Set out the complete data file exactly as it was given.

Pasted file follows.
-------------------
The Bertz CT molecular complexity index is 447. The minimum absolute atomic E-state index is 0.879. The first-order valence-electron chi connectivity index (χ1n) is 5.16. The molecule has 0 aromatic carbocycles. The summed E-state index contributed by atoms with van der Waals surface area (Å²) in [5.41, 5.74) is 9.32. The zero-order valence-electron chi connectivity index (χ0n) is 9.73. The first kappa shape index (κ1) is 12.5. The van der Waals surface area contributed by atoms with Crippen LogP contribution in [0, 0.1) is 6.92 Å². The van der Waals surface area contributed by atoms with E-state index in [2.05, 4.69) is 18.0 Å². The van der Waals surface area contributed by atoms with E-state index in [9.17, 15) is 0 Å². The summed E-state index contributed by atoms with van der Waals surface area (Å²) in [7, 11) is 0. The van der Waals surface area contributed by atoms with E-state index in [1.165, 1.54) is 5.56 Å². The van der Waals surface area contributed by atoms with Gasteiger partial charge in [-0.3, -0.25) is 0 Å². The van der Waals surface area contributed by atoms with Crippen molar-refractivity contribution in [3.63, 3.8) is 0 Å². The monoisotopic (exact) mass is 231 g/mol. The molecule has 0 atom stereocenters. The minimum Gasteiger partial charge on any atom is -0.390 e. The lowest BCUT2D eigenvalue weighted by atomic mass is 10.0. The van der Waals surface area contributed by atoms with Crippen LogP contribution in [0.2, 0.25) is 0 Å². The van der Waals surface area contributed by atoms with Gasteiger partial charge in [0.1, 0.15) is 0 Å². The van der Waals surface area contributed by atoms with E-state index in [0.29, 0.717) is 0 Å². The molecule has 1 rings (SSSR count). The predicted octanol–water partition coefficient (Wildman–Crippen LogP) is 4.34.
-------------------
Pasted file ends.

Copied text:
The Bertz CT molecular complexity index is 447. The minimum absolute atomic E-state index is 0.879. The first-order valence-electron chi connectivity index (χ1n) is 5.16. The molecule has 0 aromatic carbocycles. The summed E-state index contributed by atoms with van der Waals surface area (Å²) in [5.41, 5.74) is 9.32. The zero-order valence-electron chi connectivity index (χ0n) is 9.73. The first kappa shape index (κ1) is 12.5. The van der Waals surface area contributed by atoms with Crippen LogP contribution in [0, 0.1) is 6.92 Å². The van der Waals surface area contributed by atoms with E-state index in [2.05, 4.69) is 18.0 Å². The van der Waals surface area contributed by atoms with E-state index in [9.17, 15) is 0 Å². The summed E-state index contributed by atoms with van der Waals surface area (Å²) in [7, 11) is 0. The van der Waals surface area contributed by atoms with E-state index in [1.165, 1.54) is 5.56 Å². The van der Waals surface area contributed by atoms with Gasteiger partial charge in [-0.3, -0.25) is 0 Å². The van der Waals surface area contributed by atoms with Crippen molar-refractivity contribution in [3.63, 3.8) is 0 Å². The monoisotopic (exact) mass is 231 g/mol. The molecule has 0 atom stereocenters. The minimum Gasteiger partial charge on any atom is -0.390 e. The lowest BCUT2D eigenvalue weighted by atomic mass is 10.0. The van der Waals surface area contributed by atoms with Crippen LogP contribution in [0.2, 0.25) is 0 Å². The van der Waals surface area contributed by atoms with Gasteiger partial charge in [0.1, 0.15) is 0 Å². The van der Waals surface area contributed by atoms with E-state index in [0.29, 0.717) is 0 Å². The molecule has 1 rings (SSSR count). The predicted octanol–water partition coefficient (Wildman–Crippen LogP) is 4.34.